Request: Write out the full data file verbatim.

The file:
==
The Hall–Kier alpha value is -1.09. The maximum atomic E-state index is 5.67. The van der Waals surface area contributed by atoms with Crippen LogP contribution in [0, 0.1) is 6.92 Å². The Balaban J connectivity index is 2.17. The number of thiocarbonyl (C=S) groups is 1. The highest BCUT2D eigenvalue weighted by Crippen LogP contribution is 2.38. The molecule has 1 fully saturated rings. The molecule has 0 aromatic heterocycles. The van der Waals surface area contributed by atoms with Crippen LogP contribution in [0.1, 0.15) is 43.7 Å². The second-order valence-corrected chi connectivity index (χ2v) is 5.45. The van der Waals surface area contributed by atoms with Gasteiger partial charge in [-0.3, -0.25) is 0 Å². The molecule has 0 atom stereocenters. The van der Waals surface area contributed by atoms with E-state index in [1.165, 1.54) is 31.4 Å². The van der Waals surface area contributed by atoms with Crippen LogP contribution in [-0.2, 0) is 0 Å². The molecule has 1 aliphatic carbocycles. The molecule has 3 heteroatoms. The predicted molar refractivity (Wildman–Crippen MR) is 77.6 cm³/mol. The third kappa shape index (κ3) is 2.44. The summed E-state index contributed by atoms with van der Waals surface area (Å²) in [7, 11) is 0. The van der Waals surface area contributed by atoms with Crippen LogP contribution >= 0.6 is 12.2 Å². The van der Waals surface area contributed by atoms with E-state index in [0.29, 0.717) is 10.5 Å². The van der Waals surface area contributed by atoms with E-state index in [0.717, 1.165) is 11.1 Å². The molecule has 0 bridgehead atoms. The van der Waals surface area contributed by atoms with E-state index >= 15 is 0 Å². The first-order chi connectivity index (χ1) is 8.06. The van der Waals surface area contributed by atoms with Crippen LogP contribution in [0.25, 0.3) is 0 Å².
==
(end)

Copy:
The Hall–Kier alpha value is -1.09. The maximum atomic E-state index is 5.67. The van der Waals surface area contributed by atoms with Crippen LogP contribution in [0, 0.1) is 6.92 Å². The Balaban J connectivity index is 2.17. The number of thiocarbonyl (C=S) groups is 1. The highest BCUT2D eigenvalue weighted by Crippen LogP contribution is 2.38. The molecule has 1 fully saturated rings. The molecule has 0 aromatic heterocycles. The van der Waals surface area contributed by atoms with Crippen LogP contribution in [0.1, 0.15) is 43.7 Å². The second-order valence-corrected chi connectivity index (χ2v) is 5.45. The van der Waals surface area contributed by atoms with Gasteiger partial charge in [-0.3, -0.25) is 0 Å². The molecule has 0 atom stereocenters. The van der Waals surface area contributed by atoms with E-state index in [1.165, 1.54) is 31.4 Å². The van der Waals surface area contributed by atoms with Crippen LogP contribution in [-0.2, 0) is 0 Å². The molecule has 1 aliphatic carbocycles. The molecule has 3 heteroatoms. The predicted molar refractivity (Wildman–Crippen MR) is 77.6 cm³/mol. The third kappa shape index (κ3) is 2.44. The summed E-state index contributed by atoms with van der Waals surface area (Å²) in [7, 11) is 0. The van der Waals surface area contributed by atoms with Crippen LogP contribution >= 0.6 is 12.2 Å². The van der Waals surface area contributed by atoms with E-state index in [0.29, 0.717) is 10.5 Å². The van der Waals surface area contributed by atoms with E-state index in [0.717, 1.165) is 11.1 Å². The molecule has 0 bridgehead atoms. The van der Waals surface area contributed by atoms with E-state index >= 15 is 0 Å². The first-order chi connectivity index (χ1) is 8.06. The van der Waals surface area contributed by atoms with Crippen LogP contribution in [0.25, 0.3) is 0 Å².